He writes that both the Bush and Obama administrations “underestimated the severity of the recession” and that the Obama stimulus “made a big difference” but “was too small” — that “too much of it (about a third) went to tax cuts, too little went to help states and localities and those that were falling through the holes in the safety nets.”

Echoing Colin L. Powell’s doctrine of overwhelming military force, Mr. Stiglitz writes that “when an economy is weak, very weak as the world economy appeared in early 2009, attack with overwhelming force.” Tackling the problem with what he sees as “insufficient ammunition,” he adds, “was a dangerous strategy, especially as it became increasingly clear that the Obama administration had underestimated the strength of the downturn, including the increase in unemployment.”

The result of the administration’s application of underwhelming force, he glumly predicts, will be a slower recovery, and “we will emerge from the crisis with a much larger legacy of debt, with a financial system that is less competitive, less efficient and more vulnerable to another crisis.”

Like the Times columnist Paul Krugman, Mr. Stiglitz reminds the reader that America was spared major financial crises in the decades following World War II, when “there were strong regulations that were effectively enforced.”

As memories of the Great Depression receded, however, deregulation became increasingly fashionable — not only under the Republican administrations of Ronald Reagan and the two Bushes, but also during the tenure of Bill Clinton. Mr. Stiglitz, a member of Mr. Clinton’s Council of Economic Advisers and later chief economist for the World Bank, frequently criticized the Treasury secretary at the time, Robert E. Rubin, and his successor Lawrence H. Summers, for their deregulatory policies; in these pages, he questions President Obama’s decision to make Mr. Summers his chief White House economic adviser and to name Timothy F. Geithner (who worked under Mr. Summers and Mr. Rubin in the Clinton administration) treasury secretary.

“Obama chose this team,” says Mr. Stiglitz, who writes with what sounds like a touch of sour grapes, “in spite of the fact that he must have known — he certainly was advised to that effect — that it would be important to have new faces at the table who had no vested interests in the past, either in the deregulatory movement that got us into the problem or in the faltering rescues that had marked 2008, from Bear Stearns through Lehman Brothers to A.I.G.”

Some of the suggestions that Mr. Stiglitz makes in these pages for reconfiguring the American economy (and American society) stray far from the realm of practical policy recommendations that actually have a chance of winning broad public support or being enacted by Congress. He writes about how a “redistribution of income” and more progressive taxation might help stabilize the economy and calls for a new global reserve system. He contrasts Bhutan’s concept of G.N.H. (“gross national happiness”) with America’s focus on G.D.P. and talks about the “moral deficit” that Americans’ “unrelenting pursuit of profits” and self-interest have created.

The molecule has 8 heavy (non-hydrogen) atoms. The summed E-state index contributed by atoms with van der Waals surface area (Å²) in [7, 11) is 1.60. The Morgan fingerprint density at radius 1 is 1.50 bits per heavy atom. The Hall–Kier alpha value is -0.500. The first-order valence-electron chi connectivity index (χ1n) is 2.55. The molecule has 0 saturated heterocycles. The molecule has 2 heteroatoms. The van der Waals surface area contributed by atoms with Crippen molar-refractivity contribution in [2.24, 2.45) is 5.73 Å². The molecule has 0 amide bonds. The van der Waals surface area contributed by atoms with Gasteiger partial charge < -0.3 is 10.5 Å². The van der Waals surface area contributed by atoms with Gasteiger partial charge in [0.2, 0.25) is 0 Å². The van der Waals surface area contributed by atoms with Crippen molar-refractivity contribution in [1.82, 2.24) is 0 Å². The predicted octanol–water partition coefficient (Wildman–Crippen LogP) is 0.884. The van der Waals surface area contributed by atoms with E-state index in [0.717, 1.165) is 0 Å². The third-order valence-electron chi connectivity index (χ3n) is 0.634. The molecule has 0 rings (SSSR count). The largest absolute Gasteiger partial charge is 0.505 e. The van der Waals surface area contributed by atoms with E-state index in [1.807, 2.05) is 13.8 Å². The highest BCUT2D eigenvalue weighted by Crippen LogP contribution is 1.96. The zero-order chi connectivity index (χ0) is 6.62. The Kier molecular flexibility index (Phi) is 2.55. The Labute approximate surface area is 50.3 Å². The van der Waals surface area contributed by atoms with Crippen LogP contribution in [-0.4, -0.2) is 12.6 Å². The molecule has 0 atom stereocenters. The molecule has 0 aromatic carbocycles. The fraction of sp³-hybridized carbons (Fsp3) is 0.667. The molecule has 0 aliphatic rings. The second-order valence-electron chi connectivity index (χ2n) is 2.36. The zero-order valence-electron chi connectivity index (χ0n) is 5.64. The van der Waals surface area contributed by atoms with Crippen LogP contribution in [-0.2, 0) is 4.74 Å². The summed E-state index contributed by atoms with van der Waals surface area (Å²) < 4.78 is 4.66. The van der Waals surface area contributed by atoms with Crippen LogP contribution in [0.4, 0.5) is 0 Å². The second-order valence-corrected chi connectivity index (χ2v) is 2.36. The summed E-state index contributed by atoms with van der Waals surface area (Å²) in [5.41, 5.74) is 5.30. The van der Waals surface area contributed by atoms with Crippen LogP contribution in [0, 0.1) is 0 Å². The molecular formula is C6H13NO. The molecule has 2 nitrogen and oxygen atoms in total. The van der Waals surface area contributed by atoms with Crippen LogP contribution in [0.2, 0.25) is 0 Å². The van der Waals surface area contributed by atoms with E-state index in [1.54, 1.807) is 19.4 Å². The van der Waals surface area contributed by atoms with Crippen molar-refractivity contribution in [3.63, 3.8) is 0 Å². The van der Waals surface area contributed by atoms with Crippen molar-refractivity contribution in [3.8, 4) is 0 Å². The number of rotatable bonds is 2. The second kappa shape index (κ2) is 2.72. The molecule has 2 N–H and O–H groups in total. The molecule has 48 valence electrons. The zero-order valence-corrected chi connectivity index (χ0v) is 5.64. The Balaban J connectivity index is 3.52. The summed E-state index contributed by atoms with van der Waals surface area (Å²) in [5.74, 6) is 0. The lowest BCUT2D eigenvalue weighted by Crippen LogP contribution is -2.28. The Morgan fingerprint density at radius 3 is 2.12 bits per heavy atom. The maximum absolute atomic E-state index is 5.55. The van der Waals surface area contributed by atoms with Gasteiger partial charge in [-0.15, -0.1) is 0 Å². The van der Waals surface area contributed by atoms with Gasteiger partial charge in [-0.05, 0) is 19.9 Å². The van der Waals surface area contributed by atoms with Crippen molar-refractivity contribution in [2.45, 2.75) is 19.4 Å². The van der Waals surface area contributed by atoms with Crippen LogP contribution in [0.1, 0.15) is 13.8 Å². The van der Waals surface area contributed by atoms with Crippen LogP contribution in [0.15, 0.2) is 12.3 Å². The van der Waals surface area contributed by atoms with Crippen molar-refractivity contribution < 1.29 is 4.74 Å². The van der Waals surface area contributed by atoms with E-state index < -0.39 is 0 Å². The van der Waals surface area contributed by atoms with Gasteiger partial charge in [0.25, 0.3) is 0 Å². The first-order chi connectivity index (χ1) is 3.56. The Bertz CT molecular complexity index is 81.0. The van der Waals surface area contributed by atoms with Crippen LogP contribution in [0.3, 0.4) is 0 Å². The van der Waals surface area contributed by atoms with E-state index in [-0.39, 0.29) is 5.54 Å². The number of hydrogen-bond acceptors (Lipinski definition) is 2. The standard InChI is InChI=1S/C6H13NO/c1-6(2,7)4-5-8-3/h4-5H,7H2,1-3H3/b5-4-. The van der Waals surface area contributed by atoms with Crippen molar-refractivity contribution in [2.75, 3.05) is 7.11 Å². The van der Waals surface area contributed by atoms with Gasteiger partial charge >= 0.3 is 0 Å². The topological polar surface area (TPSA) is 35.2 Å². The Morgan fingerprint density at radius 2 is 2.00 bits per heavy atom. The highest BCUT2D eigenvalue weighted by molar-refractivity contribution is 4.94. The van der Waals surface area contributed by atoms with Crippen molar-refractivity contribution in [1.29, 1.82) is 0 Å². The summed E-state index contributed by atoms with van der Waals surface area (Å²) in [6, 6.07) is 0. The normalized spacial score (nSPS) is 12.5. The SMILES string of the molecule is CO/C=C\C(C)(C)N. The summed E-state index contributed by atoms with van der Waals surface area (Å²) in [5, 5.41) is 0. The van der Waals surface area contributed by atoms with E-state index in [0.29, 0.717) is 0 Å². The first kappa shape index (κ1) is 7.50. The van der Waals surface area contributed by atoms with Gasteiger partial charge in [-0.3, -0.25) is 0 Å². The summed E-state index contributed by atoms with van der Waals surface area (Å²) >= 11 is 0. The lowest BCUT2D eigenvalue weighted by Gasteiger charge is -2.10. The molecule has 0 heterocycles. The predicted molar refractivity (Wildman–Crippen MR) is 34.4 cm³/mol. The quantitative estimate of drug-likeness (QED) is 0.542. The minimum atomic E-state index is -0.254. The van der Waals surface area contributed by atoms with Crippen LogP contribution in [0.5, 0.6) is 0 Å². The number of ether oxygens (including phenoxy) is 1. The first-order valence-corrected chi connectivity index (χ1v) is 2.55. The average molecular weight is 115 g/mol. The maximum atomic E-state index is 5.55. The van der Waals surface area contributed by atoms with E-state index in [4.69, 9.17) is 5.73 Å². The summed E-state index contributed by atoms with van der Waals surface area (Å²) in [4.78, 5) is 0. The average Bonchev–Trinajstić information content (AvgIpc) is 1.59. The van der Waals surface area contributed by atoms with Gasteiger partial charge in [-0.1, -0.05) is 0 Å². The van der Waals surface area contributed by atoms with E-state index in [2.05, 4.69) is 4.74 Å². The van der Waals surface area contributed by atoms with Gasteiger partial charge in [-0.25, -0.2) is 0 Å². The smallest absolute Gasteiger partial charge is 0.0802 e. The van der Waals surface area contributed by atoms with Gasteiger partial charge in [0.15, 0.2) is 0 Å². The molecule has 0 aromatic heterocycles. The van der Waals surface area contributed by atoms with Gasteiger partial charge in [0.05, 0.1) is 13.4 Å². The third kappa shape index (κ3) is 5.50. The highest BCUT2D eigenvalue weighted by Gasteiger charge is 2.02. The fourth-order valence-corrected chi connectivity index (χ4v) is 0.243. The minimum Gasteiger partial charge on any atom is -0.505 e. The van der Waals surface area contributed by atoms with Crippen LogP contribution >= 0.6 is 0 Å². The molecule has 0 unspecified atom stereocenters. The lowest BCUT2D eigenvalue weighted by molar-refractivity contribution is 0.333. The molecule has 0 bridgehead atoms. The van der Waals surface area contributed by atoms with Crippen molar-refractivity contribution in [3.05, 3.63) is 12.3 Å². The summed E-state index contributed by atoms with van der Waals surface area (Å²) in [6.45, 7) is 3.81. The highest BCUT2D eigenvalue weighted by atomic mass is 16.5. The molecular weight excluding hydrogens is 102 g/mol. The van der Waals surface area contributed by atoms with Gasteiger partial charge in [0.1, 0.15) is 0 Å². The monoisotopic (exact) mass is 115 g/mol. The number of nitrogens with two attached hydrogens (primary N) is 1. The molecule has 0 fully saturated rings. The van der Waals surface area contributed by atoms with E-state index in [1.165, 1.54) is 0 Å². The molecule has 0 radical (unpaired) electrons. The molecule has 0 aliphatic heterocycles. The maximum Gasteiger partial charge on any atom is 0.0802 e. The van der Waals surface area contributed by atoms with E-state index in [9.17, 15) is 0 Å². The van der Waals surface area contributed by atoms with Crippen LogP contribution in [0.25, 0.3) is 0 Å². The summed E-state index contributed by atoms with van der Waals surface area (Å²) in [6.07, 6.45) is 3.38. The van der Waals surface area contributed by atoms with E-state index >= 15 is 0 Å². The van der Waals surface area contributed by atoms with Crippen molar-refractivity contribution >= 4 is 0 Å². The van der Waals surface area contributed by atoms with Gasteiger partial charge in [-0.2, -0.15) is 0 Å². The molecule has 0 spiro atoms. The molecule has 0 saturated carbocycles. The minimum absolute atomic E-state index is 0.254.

Such remarks not only give ammunition to conservative critics who want to dismiss Mr. Stiglitz as a European-style liberal, but they also have the unfortunate effect of diverting the reader’s attention from the many shrewd assessments that he makes in “Freefall” about the causes and consequences of the great financial meltdown of 2008.


Stephan     posted : 10/04/11   12:02 pm


member  



Stiglitz: Of the 1%, By the 1%, and for the 1% and the Downward Spiral Into the Abyss

As we can see, the 'crisis' of the US budget impasse was averted, and the theater came to an end. Now the real work of creating a sustainable budget can begin.

The pigmen are going to be unrelenting in their attacks on the middle class and the poor. The attacks are threefold:

- resisting financial and political reform which caused the crisis in the first place. Three years after the crisis and no major player has even been indicted, the bonus system is flourishing again, and politicians are taking many millions in funds from the bankers and wealthy elite to promote their agendas.

- blaming the victims, and compelling them to take the greatest pain of the bailouts, and continuing bailouts and subsidies to the financial class through spending reallocations. The bailouts and spending on the military industrial complex are crowding out the public functions of government. There are even people trying to justify the theft of the Social Security Trust. Look, the funds are gone, we've taken them and given them to the banks! So no use crying over spilt milk, suck it up, and let's move on and take your cuts.